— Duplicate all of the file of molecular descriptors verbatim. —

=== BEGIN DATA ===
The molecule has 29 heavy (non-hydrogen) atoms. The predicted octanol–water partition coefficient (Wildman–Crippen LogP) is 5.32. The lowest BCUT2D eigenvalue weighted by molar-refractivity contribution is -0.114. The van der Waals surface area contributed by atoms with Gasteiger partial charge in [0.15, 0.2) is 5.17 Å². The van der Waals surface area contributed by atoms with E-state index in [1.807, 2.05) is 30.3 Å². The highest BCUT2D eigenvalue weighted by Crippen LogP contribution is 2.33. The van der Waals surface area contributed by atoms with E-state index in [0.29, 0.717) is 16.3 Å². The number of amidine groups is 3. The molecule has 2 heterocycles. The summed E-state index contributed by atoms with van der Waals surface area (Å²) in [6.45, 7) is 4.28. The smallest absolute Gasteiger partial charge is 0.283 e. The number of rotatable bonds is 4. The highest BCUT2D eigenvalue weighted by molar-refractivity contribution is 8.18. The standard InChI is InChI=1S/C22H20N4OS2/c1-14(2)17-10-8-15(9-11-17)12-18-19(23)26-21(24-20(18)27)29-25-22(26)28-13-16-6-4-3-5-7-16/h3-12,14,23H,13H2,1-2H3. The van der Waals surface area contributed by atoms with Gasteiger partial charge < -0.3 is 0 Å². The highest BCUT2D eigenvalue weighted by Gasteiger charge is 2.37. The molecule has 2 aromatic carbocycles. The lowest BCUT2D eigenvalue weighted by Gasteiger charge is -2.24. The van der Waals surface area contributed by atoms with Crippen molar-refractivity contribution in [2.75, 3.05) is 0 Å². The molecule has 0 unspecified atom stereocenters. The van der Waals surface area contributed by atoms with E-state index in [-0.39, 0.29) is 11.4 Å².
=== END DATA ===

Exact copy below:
The molecule has 29 heavy (non-hydrogen) atoms. The predicted octanol–water partition coefficient (Wildman–Crippen LogP) is 5.32. The lowest BCUT2D eigenvalue weighted by molar-refractivity contribution is -0.114. The van der Waals surface area contributed by atoms with Gasteiger partial charge in [0.15, 0.2) is 5.17 Å². The van der Waals surface area contributed by atoms with E-state index in [1.807, 2.05) is 30.3 Å². The highest BCUT2D eigenvalue weighted by Crippen LogP contribution is 2.33. The van der Waals surface area contributed by atoms with E-state index in [0.29, 0.717) is 16.3 Å². The number of amidine groups is 3. The molecule has 2 heterocycles. The summed E-state index contributed by atoms with van der Waals surface area (Å²) in [6.45, 7) is 4.28. The smallest absolute Gasteiger partial charge is 0.283 e. The number of rotatable bonds is 4. The highest BCUT2D eigenvalue weighted by molar-refractivity contribution is 8.18. The standard InChI is InChI=1S/C22H20N4OS2/c1-14(2)17-10-8-15(9-11-17)12-18-19(23)26-21(24-20(18)27)29-25-22(26)28-13-16-6-4-3-5-7-16/h3-12,14,23H,13H2,1-2H3. The van der Waals surface area contributed by atoms with Gasteiger partial charge < -0.3 is 0 Å². The highest BCUT2D eigenvalue weighted by Gasteiger charge is 2.37. The molecule has 2 aromatic carbocycles. The lowest BCUT2D eigenvalue weighted by Gasteiger charge is -2.24. The van der Waals surface area contributed by atoms with Crippen molar-refractivity contribution in [2.75, 3.05) is 0 Å². The molecule has 0 unspecified atom stereocenters. The van der Waals surface area contributed by atoms with E-state index in [-0.39, 0.29) is 11.4 Å².